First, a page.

To compare the categorical variables, t-test was employed for analysis. The primary analysis was conducted to evaluate the association of a SPAN score of 70 and the outcomes (as dichotomized earlier to ICHS 0-2 and 3-5).

A hypothetical analysis was conducted to compare the different points above 70 (i.e. 75, 80, 85, 90, 95, 100, 105, 110) that would have a significant outcome. All tests were 2-tailed, and p values <0.05 were considered significant.

Results

The SPAN index was applied to a total of 316 patients, and the mean score was 70 (range of 68-71).53.5% of patients had a score of less than 70, while 46.5% had a score of greater than or equal to 70.

Using the score of 70, statistical analysis showed that there was no significant evidence to say that a score of 70 had worse prognosis (ICHS 3-5), p=0.7156. On the contrary, using the original SPAN-100 index showed that a score of greater than or equal to 100 carries 5 times risk (RR 4.99) of having worse prognosis than those with a score of less than 100.

Further hypothetical sub-analysis to look for a score that can correlate with the dichotomized outcome revealed that a SPAN score of 75 carries a high risk of worse prognosis (p<0.0001). Subsequent analyses with increments of 5 (i.e. 80, 85, etc) have shown the same significant results. Hence, for intracerebral hemorrhages, SPAN-75-negative patients had good outcomes while SPAN-75-positive patients had worse prognosis.

The table below (Table 1) shows the baseline characteristics of patients included in this study. 37.3% of our patients were SPAN-75-positve while 62.7% were SPAN-75-negative. The mean baseline NIHSS was 11 in the SPAN-75-negative and 21 in the SPAN-75-positve patients. The mean age was 49 and 63 for SPAN-75-negative and SPAN-75-positive, respectively. Other differences in baseline characteristics are summarized below.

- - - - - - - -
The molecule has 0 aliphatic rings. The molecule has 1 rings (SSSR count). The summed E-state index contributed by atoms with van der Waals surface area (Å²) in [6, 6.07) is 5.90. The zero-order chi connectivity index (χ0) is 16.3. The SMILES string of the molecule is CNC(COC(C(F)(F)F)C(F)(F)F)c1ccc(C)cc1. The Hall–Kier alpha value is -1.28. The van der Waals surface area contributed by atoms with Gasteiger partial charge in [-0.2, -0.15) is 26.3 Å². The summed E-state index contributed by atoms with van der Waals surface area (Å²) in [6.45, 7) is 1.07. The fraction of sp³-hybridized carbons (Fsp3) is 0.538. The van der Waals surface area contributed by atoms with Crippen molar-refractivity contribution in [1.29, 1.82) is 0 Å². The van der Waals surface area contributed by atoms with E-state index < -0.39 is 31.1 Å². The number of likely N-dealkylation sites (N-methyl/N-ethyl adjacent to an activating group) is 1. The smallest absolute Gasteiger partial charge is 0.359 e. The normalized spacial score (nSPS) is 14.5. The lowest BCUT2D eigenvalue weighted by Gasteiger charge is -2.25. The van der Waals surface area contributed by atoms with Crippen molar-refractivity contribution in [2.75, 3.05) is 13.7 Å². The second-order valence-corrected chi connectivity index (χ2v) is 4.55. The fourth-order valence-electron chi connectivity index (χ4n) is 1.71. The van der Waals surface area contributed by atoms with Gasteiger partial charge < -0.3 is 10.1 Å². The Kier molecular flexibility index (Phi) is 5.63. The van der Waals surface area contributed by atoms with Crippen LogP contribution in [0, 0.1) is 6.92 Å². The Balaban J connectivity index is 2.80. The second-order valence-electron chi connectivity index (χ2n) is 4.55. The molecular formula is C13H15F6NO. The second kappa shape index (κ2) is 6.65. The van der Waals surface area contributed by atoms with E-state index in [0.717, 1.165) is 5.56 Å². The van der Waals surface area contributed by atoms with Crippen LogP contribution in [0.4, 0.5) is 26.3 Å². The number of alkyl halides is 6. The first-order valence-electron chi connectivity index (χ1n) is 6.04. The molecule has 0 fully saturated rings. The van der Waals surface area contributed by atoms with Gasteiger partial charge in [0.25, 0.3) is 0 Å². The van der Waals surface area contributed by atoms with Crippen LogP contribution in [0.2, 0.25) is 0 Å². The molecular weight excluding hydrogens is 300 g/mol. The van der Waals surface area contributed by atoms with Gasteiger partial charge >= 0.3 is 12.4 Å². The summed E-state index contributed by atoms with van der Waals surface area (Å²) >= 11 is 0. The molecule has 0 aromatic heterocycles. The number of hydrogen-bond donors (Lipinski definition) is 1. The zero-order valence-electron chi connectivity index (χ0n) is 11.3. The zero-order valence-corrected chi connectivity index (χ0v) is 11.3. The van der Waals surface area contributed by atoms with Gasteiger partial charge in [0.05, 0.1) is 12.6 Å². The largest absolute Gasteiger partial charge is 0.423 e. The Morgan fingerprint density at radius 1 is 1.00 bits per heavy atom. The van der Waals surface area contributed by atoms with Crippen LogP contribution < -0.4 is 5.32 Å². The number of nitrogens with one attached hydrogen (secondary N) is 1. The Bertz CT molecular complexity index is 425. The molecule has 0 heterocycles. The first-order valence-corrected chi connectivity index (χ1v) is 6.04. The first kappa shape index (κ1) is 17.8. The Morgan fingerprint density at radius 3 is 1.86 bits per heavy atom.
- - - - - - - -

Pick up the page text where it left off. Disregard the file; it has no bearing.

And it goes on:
Table 1. Baseline characteristics between SPAN-75-positive and SPAN-75-negative patients.

Variable

Exposed (Span Score >=75)

Unexposed (Span Score <75)

P-value

Interpretation

(n=118)

(n=193)

 

 

Age

63.76 ±  1.13

49.1 ± .65

0.8339

> 0.05

Sex (%)

Female = 56

Male = 62

Female =55

Male = 138

47.46

52.54

28.50

71.50

 

NIHSS

21.23  ± 1.011

11.36  ±  .427

0.8149

>0.05

SBP

182.96  ± 2.26

173.52  ± 1.84

0.9881

>0.05

Blood volume

45.8  ± 3.9

25.1 ± 2.3

0.0002

<0.05

ICHS

4.0  ± 1.2

1.5 ± 0.6

0.0001

<0.05

Glucose

115.34  ± 2.91

118.96  ±  2.89

0.9076

>0.05

Compared to SPAN-75-positive, SPAN-75-negative patients had significantly lower ICHS (p<0.0001) and lower blood volumes (p<0.0002). This correlated with good prognosis or better outcomes following intracerebral hemorrhage.

Discussion

Grading scales play an important role in the evaluation and management of patients with acute neurological disorders like in various types of stroke. Clinical practitioners need simple and practical tools when discussing prognosis to patients and their relatives especially after an intracerebral hemorrhage as this has higher propensity to worsen because of hematoma expansion and/or edema. The prediction of a favorable outcome, hence, may be quite challenging.  Althoughclinicians have been using the ICHS as a prognostication tool, its utility in the presence of primary infratentorial hemorrhage has not been fully underscored [11].